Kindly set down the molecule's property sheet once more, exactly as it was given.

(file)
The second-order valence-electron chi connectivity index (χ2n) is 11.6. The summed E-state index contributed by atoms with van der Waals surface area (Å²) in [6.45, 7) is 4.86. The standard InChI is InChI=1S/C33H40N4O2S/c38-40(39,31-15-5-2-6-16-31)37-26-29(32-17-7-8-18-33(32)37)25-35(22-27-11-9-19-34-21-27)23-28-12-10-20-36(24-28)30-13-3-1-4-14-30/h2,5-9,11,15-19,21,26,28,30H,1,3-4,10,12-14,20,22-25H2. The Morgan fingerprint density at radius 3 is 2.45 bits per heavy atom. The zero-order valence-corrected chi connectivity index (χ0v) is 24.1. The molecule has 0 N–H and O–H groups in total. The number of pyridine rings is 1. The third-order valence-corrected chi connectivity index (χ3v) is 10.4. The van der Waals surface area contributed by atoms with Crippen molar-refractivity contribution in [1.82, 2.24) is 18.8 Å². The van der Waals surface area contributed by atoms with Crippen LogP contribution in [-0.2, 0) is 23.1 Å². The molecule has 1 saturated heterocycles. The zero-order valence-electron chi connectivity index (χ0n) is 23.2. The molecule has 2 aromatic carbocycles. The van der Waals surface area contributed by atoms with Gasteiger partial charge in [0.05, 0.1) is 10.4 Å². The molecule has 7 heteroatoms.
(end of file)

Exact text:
The second-order valence-electron chi connectivity index (χ2n) is 11.6. The summed E-state index contributed by atoms with van der Waals surface area (Å²) in [6.45, 7) is 4.86. The standard InChI is InChI=1S/C33H40N4O2S/c38-40(39,31-15-5-2-6-16-31)37-26-29(32-17-7-8-18-33(32)37)25-35(22-27-11-9-19-34-21-27)23-28-12-10-20-36(24-28)30-13-3-1-4-14-30/h2,5-9,11,15-19,21,26,28,30H,1,3-4,10,12-14,20,22-25H2. The Morgan fingerprint density at radius 3 is 2.45 bits per heavy atom. The zero-order valence-corrected chi connectivity index (χ0v) is 24.1. The molecule has 0 N–H and O–H groups in total. The number of pyridine rings is 1. The third-order valence-corrected chi connectivity index (χ3v) is 10.4. The van der Waals surface area contributed by atoms with Crippen molar-refractivity contribution in [1.82, 2.24) is 18.8 Å². The van der Waals surface area contributed by atoms with Crippen LogP contribution in [-0.2, 0) is 23.1 Å². The molecule has 1 saturated heterocycles. The zero-order valence-electron chi connectivity index (χ0n) is 23.2. The molecule has 2 aromatic carbocycles. The van der Waals surface area contributed by atoms with Gasteiger partial charge in [0.05, 0.1) is 10.4 Å². The molecule has 7 heteroatoms.